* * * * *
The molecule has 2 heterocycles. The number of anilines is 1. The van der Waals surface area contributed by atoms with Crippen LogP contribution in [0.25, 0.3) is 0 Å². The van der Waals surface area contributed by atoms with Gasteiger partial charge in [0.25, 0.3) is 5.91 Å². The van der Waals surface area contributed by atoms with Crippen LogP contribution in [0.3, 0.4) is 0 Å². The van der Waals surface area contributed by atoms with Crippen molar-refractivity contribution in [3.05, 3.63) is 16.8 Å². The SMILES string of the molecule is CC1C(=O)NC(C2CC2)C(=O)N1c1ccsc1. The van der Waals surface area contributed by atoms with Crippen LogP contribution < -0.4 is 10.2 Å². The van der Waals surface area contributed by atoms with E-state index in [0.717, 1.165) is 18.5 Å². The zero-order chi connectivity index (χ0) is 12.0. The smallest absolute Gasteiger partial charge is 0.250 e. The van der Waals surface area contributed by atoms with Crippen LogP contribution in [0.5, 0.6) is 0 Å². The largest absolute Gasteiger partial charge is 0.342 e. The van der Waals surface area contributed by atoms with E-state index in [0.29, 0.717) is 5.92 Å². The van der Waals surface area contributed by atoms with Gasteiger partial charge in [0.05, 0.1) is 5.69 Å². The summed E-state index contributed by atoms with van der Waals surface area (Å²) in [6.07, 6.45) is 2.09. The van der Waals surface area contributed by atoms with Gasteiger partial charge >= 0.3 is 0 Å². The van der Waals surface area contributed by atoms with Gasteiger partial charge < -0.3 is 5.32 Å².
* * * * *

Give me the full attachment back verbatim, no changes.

The molecule has 2 heterocycles. The number of anilines is 1. The van der Waals surface area contributed by atoms with Crippen LogP contribution in [0.25, 0.3) is 0 Å². The van der Waals surface area contributed by atoms with Gasteiger partial charge in [0.25, 0.3) is 5.91 Å². The van der Waals surface area contributed by atoms with Crippen LogP contribution in [0.3, 0.4) is 0 Å². The van der Waals surface area contributed by atoms with Crippen molar-refractivity contribution in [3.05, 3.63) is 16.8 Å². The SMILES string of the molecule is CC1C(=O)NC(C2CC2)C(=O)N1c1ccsc1. The van der Waals surface area contributed by atoms with Crippen LogP contribution < -0.4 is 10.2 Å². The van der Waals surface area contributed by atoms with E-state index in [0.717, 1.165) is 18.5 Å². The zero-order chi connectivity index (χ0) is 12.0. The smallest absolute Gasteiger partial charge is 0.250 e. The van der Waals surface area contributed by atoms with Crippen LogP contribution in [0.5, 0.6) is 0 Å². The largest absolute Gasteiger partial charge is 0.342 e. The van der Waals surface area contributed by atoms with E-state index in [0.29, 0.717) is 5.92 Å². The van der Waals surface area contributed by atoms with Gasteiger partial charge in [0.05, 0.1) is 5.69 Å². The summed E-state index contributed by atoms with van der Waals surface area (Å²) in [6.07, 6.45) is 2.09. The van der Waals surface area contributed by atoms with Gasteiger partial charge >= 0.3 is 0 Å². The van der Waals surface area contributed by atoms with Gasteiger partial charge < -0.3 is 5.32 Å².